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What theyre arguing about

The brawl between Disney and Time Warner Cable is about money, carriage and the AOL, Time Warner merger.

On the money issue, the two sides are $300 million apart, according to Time Warner Cable programming head Fred Dressler.

Dressler says Time Warner accepted a deal in December that had all terms nailed down except for several issues concerning the content of Soap Net, Disney's new soap opera channel.

In exchange, Time Warner would pay in excess of $1 billion over 10 years and receive the right to retransmit the signals of the ABC Television Stations. But after the Time Warner merger with AOL was announced, ABC pulled the deal off the table.

Dressler says Disney came back with a demand for an additional $300 million, including an almost doubling of the price for The Disney Channel, to 71 cents per subscriber per month. Disney also demanded "open access" for its TV signals-meaning they be delivered in the same manner to subscribers in the AOL-Time Warner universe as Time Warner TV signals.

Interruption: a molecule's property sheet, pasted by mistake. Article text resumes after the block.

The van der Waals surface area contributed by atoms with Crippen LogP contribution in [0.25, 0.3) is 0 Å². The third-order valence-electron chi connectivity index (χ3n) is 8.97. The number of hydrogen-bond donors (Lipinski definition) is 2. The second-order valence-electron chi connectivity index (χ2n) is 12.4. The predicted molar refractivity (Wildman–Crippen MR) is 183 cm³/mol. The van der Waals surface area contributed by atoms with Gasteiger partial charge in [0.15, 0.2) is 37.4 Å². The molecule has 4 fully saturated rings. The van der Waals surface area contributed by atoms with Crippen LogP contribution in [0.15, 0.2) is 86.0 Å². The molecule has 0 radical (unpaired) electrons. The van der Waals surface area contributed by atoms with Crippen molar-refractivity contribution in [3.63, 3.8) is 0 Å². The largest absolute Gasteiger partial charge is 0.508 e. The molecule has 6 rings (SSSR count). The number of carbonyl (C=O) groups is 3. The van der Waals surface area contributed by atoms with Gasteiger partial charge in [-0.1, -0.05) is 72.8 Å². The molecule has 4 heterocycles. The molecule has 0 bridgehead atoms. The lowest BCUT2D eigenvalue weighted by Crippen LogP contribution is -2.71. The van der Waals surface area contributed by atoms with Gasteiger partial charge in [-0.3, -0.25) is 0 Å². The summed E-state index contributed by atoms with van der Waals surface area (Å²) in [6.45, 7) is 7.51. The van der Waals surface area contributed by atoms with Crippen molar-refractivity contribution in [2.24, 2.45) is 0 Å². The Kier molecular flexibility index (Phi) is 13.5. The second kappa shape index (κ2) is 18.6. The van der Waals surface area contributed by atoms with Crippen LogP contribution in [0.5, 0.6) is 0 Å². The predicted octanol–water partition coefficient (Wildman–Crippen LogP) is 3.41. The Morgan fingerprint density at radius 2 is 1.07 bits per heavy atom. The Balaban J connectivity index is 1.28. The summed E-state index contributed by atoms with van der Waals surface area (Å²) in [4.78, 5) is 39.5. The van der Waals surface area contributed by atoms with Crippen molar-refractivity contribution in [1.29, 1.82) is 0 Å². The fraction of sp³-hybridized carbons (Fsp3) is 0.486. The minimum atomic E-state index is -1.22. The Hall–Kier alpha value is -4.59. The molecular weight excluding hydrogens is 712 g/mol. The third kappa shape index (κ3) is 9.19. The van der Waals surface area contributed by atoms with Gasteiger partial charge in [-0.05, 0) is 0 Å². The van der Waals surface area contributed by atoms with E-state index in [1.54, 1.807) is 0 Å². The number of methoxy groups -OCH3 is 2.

Disney is worried about broadband and Internet iterations. In a Feb. 18 letter to Time Warner, Disney's Anne Sweeney said Disney had concerns about "page placement,'' "navigation'' and "return path functionality.''

Disney officials say the $300 million figure is inflated. And Dressler says Disney was willing to forgo open access for the added payment. "What they said was, just pay us the money and that will go away,'" he said.

But Preston Padden, head of Disney's Washington office, says Time Warner wants only to pass-through the primary video and audio portions of Disney's digital TV signals, not the digital multicasting and data channels ABC may develop.

"They want to block access to parts of the signal that viewers would normally receive with an antenna because they prefer the customers get such services directly from them," says Padden. "That limits public choice and that's a public policy concern."